When the glove is worn by a surgeon, there is a noticeable reduced tendency for the glove to roll down the surgeon's wrist. It is believed that the pillow-like loosely rolled portions 28 of the ring roll create a greater surface area in contact with the cuff on the surgeon's gown. It appears that more force is required to roll down the cuff of the glove, much as an underinflated automobile tire requires more force to roll than a properly inflated tire.

Patent Citations
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US1762865 *Jul 2, 1929Jun 10, 1930Heinrich Paul GTrapper's glove
US1924617 *Mar 21, 1931Aug 29, 1933Goodrich Co B FLatex glove
US2462208 *Jul 11, 1945Feb 22, 1949Myron T ColeFinger cot
US2482418 *Aug 6, 1946Sep 20, 1949Goodrich Co B FMethod and apparatus for producing hollow articles of rubbery materials
US2604092 *Jul 28, 1949Jul 22, 1952Edward Brown FrederickProtective sheath for cows' teats
US2821718 *Aug 15, 1956Feb 4, 1958Surety Rubber CompanyRubber glove with reinforced turnback cuff
US4095293 *Oct 25, 1977Jun 20, 1978Baxter Travenol Laboratories, Inc.Molded glove and form therefor having textured wrist portion for the elimination of cuff roll-down
US4133624 *Sep 6, 1977Jan 9, 1979Baxter Travenol Laboratories, Inc.Molded glove and form therefor having textured wrist portion for the elimination of cuff roll-down
Referenced by
Citing PatentFiling datePublication dateApplicantTitle
US4845780 *Apr 13, 1988Jul 11, 1989Becton, Dickinson And CompanyGlove having improved cuff securing features
US4884300 *Sep 13, 1988Dec 5, 1989Becton, Dickinson And CompanyGlove having improved cuff securing features
US5441355 *May 24, 1994Aug 15, 1995Arbitrage Imports IncorporatedScrubber device with waterproof mitt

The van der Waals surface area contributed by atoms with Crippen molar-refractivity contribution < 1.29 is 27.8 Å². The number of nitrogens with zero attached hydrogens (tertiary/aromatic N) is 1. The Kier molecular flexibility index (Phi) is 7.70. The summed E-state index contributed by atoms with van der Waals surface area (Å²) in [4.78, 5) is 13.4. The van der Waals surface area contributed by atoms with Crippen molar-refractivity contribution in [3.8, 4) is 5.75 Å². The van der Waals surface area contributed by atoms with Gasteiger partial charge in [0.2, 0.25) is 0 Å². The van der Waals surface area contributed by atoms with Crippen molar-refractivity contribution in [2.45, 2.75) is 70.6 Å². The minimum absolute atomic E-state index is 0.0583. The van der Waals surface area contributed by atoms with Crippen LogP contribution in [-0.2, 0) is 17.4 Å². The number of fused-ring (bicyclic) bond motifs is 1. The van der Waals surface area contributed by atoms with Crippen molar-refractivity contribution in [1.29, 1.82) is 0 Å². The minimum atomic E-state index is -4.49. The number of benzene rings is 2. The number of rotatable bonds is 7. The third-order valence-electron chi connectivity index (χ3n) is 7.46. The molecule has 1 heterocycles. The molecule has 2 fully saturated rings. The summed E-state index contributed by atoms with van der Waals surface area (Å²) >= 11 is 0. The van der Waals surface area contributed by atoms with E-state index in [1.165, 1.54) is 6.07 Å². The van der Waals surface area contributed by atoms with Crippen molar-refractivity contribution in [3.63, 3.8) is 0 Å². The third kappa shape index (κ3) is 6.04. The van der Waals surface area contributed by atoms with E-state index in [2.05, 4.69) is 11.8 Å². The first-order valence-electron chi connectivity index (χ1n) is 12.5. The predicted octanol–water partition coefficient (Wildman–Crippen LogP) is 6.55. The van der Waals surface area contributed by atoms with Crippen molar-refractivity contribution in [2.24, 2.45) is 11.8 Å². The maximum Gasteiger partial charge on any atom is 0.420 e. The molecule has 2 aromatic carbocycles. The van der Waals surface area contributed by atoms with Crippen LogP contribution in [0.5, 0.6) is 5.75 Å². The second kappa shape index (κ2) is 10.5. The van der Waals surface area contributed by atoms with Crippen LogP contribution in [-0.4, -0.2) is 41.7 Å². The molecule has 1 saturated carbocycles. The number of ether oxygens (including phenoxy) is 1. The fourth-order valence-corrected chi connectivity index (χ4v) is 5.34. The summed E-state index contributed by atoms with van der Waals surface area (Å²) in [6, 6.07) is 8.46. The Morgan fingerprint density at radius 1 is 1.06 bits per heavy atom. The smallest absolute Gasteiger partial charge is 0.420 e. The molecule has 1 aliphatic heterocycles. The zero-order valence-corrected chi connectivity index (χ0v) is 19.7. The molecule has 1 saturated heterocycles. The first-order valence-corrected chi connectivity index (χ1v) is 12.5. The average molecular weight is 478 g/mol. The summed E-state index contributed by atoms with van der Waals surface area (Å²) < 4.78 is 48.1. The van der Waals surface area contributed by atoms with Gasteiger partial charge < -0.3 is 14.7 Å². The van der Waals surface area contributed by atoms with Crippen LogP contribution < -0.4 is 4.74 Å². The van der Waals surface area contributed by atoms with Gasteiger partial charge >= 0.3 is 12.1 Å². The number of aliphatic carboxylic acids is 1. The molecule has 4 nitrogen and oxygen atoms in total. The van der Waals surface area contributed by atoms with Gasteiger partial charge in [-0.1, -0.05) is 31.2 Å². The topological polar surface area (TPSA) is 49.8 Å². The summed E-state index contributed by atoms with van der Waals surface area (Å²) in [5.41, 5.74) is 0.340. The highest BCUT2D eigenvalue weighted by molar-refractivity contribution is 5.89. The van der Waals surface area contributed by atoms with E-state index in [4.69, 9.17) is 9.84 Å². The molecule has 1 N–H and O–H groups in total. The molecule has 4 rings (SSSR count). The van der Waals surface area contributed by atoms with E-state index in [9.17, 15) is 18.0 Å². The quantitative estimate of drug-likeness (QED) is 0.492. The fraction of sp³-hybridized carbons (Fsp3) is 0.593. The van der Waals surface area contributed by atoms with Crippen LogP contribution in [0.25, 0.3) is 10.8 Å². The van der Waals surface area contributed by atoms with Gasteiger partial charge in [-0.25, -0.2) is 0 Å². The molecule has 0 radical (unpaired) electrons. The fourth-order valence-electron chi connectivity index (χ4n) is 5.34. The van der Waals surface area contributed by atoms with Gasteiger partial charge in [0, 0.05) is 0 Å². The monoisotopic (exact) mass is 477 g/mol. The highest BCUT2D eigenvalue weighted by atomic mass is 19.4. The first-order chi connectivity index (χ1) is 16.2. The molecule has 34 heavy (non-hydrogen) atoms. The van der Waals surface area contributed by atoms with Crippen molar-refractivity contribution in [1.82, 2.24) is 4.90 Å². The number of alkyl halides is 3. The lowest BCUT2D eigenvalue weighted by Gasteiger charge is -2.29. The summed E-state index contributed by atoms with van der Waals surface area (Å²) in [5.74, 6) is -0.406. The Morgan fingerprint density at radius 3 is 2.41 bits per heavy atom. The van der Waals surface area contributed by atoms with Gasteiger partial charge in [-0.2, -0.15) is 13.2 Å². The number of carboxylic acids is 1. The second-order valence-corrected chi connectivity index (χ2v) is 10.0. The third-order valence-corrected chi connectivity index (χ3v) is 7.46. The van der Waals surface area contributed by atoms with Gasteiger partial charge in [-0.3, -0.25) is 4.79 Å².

US5632948 *Dec 20, 1995May 27, 1997Megladon IndustriesMethod of manufacturing hand covering with attached pad
US7712642 *Jan 20, 2006May 11, 2010Gaines Ronald JGlove donning and removal apparatus
US20050062200 *Sep 24, 2003Mar 24, 2005Jared Lee JohnCuff-forming process
US20060191056 *Nov 15, 2005Aug 31, 2006Bottcher Paul LDisposable gloves and methods of making same
US20070170213 *Jan 20, 2006Jul 26, 2007Gaines Ronald JGlove donning and removal apparatus
US20090035447 *Oct 2, 2008Feb 5, 2009Bottcher Paul LMethods of making disposable gloves
US20100050317 *May 24, 2007Mar 4, 2010Regent Medical LimitedGlove with anti-roll down/anti-rucking cuff
WO1997022450A1 *Dec 11, 1996Jun 26, 1997Megladon IndustriesMethod of manufacturing hand covering with attached pad
U.S. Classification2/162, 2/168
International ClassificationB29C41/14, A61B19/04, A41D19/00
Cooperative ClassificationB29K2021/00, A41D19/0058, B29C41/14, A61B42/00, A41D19/0082
European ClassificationA41D19/00P10, A61B19/04, B29C41/14
Legal Events
Apr 23, 1990ASAssignment
Effective date: 19891204